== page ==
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For Somali pirates, July was a very bad month

Private guards and international naval patrols – and some rough seas – have prevented successful high-seas hijackings by Somali pirates since June 19, the first zero-attack month since 2007.

By Correspondent / August 8, 2012

Five Somali pirates, who have been sentenced to a jail term of 20 years each, sit in court at the Kenyan coastal town of Mombasa August 8.

Joseph Okanga/REUTERS



As the trade winds shift on the Indian Ocean and Force 7 gales kick up fierce swells, all but the hardiest of Somalia’s notorious pirates stay home with their boats pulled up on the beach. 

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There have always been a few, however, who continued to roam what have become the world's most dangerous waters, continuing the hijacks even as the weather worsened during July and August. 

But new figures from the International Maritime Bureau show something different for this year’s monsoon, currently in full force on the waters off the Horn of Africa

Since June 19, Somalia’s pirates have not successfully taken any vessel hostage, and since June 26, they have not even tried to carry out a hijack. 

This marks the longest unbroken stretch of peaceful shipping off Somalia since piracy emerged as a major menace in 2007, and the drop has been attributed to a greater use of armed guards on ships, international naval patrols, and the bad weather.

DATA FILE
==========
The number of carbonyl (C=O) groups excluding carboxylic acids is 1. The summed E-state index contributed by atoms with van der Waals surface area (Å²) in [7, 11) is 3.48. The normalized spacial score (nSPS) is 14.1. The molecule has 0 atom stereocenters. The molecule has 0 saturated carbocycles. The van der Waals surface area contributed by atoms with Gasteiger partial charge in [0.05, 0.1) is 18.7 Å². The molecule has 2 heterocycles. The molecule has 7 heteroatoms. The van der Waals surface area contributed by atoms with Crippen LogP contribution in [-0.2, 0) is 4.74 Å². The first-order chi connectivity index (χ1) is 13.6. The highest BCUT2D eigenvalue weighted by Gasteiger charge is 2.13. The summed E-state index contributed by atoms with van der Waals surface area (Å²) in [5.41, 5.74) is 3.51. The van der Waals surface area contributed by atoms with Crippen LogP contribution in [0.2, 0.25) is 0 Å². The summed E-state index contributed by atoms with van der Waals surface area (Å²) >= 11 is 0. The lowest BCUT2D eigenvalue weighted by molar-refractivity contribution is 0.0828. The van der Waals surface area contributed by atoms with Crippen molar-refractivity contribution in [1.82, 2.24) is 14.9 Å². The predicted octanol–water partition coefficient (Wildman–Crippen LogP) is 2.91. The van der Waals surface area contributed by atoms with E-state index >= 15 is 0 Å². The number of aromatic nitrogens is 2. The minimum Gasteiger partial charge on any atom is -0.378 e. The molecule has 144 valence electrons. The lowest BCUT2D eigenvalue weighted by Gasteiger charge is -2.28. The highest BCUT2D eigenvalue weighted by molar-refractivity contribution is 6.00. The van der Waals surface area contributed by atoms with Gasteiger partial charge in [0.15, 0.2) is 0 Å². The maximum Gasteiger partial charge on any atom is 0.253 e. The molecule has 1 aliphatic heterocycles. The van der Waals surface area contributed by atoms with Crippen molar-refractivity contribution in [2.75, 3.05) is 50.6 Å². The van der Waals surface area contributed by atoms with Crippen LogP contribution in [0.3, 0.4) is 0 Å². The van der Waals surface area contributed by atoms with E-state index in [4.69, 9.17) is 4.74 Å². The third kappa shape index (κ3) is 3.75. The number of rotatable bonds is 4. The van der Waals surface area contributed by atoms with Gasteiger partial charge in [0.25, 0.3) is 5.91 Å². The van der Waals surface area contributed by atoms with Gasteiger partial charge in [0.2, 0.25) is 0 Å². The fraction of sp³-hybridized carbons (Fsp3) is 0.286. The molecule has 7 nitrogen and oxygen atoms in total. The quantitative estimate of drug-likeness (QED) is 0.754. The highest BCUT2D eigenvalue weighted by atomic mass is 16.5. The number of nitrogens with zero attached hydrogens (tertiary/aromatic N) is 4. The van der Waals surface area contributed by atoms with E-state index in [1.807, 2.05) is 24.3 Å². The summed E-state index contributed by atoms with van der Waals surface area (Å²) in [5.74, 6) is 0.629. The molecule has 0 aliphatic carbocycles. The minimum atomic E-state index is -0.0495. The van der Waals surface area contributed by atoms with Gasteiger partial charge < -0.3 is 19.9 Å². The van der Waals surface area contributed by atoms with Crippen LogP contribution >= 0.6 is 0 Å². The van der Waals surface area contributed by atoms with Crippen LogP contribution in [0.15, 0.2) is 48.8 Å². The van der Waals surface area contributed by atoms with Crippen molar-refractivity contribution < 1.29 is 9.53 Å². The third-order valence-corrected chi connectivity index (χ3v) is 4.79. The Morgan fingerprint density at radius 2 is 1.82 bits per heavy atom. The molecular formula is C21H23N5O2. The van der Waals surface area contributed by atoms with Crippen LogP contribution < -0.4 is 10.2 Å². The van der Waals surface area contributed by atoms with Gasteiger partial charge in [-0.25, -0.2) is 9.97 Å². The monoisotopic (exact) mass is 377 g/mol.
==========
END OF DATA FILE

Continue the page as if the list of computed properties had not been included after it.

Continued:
“This is traditionally a quiet time for pirate attacks, but there have still always been a handful [of] incidences even during the monsoon months of July and August,” says Cyrus Mody at the IMB’s office in Britain.

“However since June 26 this year, we have seen no activity whatsoever in the southern Red Sea, the Gulf of Aden, the Gulf of Arabia, or the Somali Basin.”

This is already after a 60 percent reduction in pirate attacks in the first six months of 2012 compared to the same stretch last year, from 163 incidents to 69. Despite this, Somali pirates still hold as many as 191 crew and up to 14 merchant vessels and fishing boats. 

“We’ve learned a lot about piracy and we’re being a great deal more proactive in disrupting their activities,” says Rear Adm. Duncan Potts, operational commander of the European Union’s anti-piracy mission, Operation Atalanta.

Roughly three dozen warships from the US Navy, Britain's Royal Navy, EU countries, NATO, Russia, China, and India are currently on anti-piracy patrol in more than 2.5 million nautical square miles of sea off the Horn of Africa, an area the size of the continental United States


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